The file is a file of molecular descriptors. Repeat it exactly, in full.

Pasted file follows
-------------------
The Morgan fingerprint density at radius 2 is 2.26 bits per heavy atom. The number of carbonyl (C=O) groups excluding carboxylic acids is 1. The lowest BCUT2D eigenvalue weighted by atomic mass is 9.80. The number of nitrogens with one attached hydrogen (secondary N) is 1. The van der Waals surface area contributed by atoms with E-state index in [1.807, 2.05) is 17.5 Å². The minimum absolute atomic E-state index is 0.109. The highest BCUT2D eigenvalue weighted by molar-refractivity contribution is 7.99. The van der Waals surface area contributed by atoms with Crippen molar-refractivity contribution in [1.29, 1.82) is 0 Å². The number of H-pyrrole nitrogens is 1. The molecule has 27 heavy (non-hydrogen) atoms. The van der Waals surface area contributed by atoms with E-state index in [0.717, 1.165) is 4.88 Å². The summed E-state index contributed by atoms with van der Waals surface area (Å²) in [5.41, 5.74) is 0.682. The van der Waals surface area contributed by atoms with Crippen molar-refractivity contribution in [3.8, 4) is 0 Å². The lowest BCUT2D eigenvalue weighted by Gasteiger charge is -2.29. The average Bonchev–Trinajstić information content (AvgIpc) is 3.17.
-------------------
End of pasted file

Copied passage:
The Morgan fingerprint density at radius 2 is 2.26 bits per heavy atom. The number of carbonyl (C=O) groups excluding carboxylic acids is 1. The lowest BCUT2D eigenvalue weighted by atomic mass is 9.80. The number of nitrogens with one attached hydrogen (secondary N) is 1. The van der Waals surface area contributed by atoms with E-state index in [1.807, 2.05) is 17.5 Å². The minimum absolute atomic E-state index is 0.109. The highest BCUT2D eigenvalue weighted by molar-refractivity contribution is 7.99. The van der Waals surface area contributed by atoms with Crippen molar-refractivity contribution in [1.29, 1.82) is 0 Å². The number of H-pyrrole nitrogens is 1. The molecule has 27 heavy (non-hydrogen) atoms. The van der Waals surface area contributed by atoms with E-state index in [0.717, 1.165) is 4.88 Å². The summed E-state index contributed by atoms with van der Waals surface area (Å²) in [5.41, 5.74) is 0.682. The van der Waals surface area contributed by atoms with Crippen molar-refractivity contribution in [3.8, 4) is 0 Å². The lowest BCUT2D eigenvalue weighted by Gasteiger charge is -2.29. The average Bonchev–Trinajstić information content (AvgIpc) is 3.17.